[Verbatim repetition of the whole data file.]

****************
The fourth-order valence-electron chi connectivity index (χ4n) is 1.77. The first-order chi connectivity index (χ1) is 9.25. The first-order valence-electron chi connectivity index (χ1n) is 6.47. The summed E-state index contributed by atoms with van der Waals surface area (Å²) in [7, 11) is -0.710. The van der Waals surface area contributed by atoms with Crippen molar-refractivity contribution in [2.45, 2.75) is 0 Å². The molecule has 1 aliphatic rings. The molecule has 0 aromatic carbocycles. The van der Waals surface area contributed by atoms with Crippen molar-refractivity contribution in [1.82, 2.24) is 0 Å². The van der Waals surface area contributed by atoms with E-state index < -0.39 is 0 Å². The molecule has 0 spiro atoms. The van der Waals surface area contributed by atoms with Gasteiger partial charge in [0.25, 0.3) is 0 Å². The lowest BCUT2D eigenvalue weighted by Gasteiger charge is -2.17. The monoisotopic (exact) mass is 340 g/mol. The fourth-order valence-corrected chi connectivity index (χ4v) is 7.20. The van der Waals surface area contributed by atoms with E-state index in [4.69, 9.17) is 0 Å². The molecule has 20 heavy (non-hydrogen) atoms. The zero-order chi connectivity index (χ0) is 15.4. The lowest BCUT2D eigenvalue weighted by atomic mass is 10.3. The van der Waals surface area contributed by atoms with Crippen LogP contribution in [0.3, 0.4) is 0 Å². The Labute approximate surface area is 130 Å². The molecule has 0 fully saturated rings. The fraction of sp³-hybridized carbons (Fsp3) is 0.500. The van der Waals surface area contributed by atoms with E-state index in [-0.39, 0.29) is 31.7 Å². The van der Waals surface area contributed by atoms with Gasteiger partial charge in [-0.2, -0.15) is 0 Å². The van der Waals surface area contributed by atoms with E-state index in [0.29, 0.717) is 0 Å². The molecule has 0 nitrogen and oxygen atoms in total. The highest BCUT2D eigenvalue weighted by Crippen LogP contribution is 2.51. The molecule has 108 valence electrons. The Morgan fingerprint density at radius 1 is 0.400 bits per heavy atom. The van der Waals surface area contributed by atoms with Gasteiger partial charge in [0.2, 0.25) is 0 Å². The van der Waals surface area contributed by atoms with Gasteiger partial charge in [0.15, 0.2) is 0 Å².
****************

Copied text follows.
The fourth-order valence-electron chi connectivity index (χ4n) is 1.77. The first-order chi connectivity index (χ1) is 9.25. The first-order valence-electron chi connectivity index (χ1n) is 6.47. The summed E-state index contributed by atoms with van der Waals surface area (Å²) in [7, 11) is -0.710. The van der Waals surface area contributed by atoms with Crippen molar-refractivity contribution in [2.45, 2.75) is 0 Å². The molecule has 1 aliphatic rings. The molecule has 0 aromatic carbocycles. The van der Waals surface area contributed by atoms with Crippen molar-refractivity contribution in [1.82, 2.24) is 0 Å². The van der Waals surface area contributed by atoms with E-state index < -0.39 is 0 Å². The molecule has 0 spiro atoms. The van der Waals surface area contributed by atoms with Gasteiger partial charge in [0.25, 0.3) is 0 Å². The lowest BCUT2D eigenvalue weighted by Gasteiger charge is -2.17. The monoisotopic (exact) mass is 340 g/mol. The fourth-order valence-corrected chi connectivity index (χ4v) is 7.20. The van der Waals surface area contributed by atoms with E-state index in [4.69, 9.17) is 0 Å². The molecule has 20 heavy (non-hydrogen) atoms. The zero-order chi connectivity index (χ0) is 15.4. The lowest BCUT2D eigenvalue weighted by atomic mass is 10.3. The van der Waals surface area contributed by atoms with Crippen LogP contribution in [0.3, 0.4) is 0 Å². The Labute approximate surface area is 130 Å². The molecule has 0 fully saturated rings. The fraction of sp³-hybridized carbons (Fsp3) is 0.500. The van der Waals surface area contributed by atoms with E-state index in [-0.39, 0.29) is 31.7 Å². The van der Waals surface area contributed by atoms with Gasteiger partial charge in [-0.2, -0.15) is 0 Å². The van der Waals surface area contributed by atoms with E-state index in [0.29, 0.717) is 0 Å². The molecule has 0 nitrogen and oxygen atoms in total. The highest BCUT2D eigenvalue weighted by Crippen LogP contribution is 2.51. The molecule has 108 valence electrons. The Morgan fingerprint density at radius 1 is 0.400 bits per heavy atom. The van der Waals surface area contributed by atoms with Gasteiger partial charge in [0.2, 0.25) is 0 Å². The van der Waals surface area contributed by atoms with Gasteiger partial charge in [0.15, 0.2) is 0 Å².